The death of Osama bin Laden ten years after the horrific disaster that made his name synonymous with evil around the world marked the successful culmination of a long, tortuous journey of resolve for our country. It also revived a wellspring of emotions that all of us, as Americans, will always associate with the strange and unsettling September of 2001.
What were these emotions? There were so many. Pain and sadness. Anger. Shock. Consciousness of the existence of true evil. But there was also solidarity and kindness, a willingness to reach out to others. There was a sincere outpouring of patriotism. There was faith in the innate ability of Americans to pull together to overcome the most horrible catastrophe imaginable. There was reassurance in the sympathy and goodwill of those from other countries. And there was an immediate realization that life as we knew it had changed in a way we could not yet define.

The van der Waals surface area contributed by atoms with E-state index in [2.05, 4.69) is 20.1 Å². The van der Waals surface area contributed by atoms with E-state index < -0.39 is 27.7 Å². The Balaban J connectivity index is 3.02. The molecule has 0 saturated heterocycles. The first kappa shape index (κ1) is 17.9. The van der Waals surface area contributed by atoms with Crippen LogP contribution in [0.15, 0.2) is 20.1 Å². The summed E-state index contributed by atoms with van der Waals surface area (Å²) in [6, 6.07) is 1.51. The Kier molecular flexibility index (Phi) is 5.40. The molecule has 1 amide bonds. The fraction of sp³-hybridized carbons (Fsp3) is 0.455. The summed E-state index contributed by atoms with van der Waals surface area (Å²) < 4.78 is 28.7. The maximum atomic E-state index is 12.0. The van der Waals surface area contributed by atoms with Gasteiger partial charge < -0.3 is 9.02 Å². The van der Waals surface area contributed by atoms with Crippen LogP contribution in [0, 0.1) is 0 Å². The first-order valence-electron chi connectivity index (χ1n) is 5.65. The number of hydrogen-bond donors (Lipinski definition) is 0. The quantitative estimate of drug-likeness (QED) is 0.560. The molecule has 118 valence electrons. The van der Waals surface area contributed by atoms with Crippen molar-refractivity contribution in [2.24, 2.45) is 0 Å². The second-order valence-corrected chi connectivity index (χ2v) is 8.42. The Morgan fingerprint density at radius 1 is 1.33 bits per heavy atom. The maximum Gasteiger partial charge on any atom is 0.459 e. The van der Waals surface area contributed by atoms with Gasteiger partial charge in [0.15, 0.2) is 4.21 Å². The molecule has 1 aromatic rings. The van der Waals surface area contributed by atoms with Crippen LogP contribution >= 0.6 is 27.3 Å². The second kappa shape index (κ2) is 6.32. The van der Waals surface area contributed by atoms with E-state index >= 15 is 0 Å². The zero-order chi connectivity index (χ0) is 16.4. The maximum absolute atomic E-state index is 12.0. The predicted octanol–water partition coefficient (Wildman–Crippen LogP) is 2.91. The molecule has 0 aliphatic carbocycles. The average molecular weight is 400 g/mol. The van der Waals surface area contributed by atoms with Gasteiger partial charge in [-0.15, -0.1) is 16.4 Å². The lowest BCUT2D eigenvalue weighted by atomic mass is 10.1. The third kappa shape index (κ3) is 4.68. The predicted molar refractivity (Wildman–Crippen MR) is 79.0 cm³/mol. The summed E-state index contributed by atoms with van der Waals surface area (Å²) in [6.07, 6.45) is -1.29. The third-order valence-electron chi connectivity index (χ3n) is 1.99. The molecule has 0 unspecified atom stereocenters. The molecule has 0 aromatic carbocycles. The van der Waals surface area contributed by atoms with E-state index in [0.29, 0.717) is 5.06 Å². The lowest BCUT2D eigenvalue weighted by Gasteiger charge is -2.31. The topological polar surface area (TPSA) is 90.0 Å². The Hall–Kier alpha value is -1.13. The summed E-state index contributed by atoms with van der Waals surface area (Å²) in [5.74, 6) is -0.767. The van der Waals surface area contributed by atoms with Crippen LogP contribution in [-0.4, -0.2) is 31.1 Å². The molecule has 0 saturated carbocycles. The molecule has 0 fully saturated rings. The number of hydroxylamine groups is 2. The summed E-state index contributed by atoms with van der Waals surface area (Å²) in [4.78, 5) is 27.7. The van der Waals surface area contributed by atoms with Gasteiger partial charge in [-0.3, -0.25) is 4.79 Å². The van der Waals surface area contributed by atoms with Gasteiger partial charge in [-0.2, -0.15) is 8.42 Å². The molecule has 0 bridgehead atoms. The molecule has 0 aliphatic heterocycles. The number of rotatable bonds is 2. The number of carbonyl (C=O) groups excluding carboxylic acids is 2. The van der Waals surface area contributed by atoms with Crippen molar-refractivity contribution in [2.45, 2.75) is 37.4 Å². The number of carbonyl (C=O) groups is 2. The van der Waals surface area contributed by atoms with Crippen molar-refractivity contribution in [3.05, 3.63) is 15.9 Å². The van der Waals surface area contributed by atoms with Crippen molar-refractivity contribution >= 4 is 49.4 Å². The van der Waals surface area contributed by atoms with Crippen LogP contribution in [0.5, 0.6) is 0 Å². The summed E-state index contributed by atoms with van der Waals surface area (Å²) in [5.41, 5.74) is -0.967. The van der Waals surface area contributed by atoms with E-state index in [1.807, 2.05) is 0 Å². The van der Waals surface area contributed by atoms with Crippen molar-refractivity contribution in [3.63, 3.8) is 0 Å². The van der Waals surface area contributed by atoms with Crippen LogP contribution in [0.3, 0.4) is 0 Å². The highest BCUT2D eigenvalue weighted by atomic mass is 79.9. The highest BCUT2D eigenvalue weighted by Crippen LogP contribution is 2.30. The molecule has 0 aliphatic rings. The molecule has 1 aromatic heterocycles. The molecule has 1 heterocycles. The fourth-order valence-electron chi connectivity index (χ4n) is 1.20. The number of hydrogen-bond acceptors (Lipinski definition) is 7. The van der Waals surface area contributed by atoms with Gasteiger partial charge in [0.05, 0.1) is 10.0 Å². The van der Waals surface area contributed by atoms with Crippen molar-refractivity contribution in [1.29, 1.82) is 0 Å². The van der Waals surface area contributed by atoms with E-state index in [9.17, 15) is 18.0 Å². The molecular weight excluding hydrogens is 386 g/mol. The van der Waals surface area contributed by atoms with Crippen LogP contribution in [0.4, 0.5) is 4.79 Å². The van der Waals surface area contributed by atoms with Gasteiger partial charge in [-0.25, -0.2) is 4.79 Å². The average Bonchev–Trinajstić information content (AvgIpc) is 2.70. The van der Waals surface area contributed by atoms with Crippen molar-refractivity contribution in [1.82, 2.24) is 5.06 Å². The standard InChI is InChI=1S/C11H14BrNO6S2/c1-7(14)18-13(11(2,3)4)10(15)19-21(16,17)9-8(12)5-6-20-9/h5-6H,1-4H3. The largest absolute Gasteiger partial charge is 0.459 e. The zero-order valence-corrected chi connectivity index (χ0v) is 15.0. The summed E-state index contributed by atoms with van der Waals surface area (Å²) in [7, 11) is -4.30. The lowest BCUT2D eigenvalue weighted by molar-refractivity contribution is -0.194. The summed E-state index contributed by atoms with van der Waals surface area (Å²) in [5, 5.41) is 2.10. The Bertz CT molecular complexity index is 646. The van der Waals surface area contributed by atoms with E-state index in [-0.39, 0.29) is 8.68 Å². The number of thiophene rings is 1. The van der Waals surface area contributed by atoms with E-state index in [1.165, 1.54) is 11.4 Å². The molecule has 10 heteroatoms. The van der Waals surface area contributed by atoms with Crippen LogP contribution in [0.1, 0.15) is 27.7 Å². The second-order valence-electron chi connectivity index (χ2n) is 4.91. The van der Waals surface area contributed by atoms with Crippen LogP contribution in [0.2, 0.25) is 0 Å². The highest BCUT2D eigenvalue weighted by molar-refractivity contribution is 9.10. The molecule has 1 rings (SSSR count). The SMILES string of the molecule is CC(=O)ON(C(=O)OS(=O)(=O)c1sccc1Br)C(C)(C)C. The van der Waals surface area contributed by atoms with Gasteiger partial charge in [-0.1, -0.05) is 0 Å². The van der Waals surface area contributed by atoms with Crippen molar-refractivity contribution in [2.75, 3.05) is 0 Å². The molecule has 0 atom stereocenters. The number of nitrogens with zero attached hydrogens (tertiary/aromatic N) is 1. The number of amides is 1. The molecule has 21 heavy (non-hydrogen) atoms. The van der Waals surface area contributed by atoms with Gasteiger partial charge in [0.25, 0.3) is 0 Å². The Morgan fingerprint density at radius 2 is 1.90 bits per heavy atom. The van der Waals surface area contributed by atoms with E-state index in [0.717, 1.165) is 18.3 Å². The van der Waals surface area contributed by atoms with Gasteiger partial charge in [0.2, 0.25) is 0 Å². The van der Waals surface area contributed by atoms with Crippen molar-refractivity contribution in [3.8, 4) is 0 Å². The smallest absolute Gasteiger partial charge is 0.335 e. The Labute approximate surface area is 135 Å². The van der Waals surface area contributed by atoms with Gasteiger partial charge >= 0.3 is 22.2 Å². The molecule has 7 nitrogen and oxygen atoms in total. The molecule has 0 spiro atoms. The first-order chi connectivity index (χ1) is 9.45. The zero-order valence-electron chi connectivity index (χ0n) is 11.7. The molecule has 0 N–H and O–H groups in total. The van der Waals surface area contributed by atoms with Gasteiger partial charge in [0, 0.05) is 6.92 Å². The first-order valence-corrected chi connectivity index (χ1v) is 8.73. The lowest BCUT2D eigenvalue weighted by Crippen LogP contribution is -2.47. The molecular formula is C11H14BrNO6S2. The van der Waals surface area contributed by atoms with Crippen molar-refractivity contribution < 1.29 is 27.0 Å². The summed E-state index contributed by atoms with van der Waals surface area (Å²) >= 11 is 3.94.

Because of the enormity of the tragedy of 9/11, we tend to think of it in terms of its huge collective effects and consequences. But we must not forget that the defining moments of history draw their real significance from their impact on individual lives.
As citizens of a country and residents of a community who have shared a common experience and so many of the feelings that went with it, we can never really know what each person, each family who lost a loved one has had to endure. My heart goes out to all those who have been reminded this week of the long, personal road they have traveled and continue to travel. Only they know the depth and the meaning of their private reality. I wish them peace.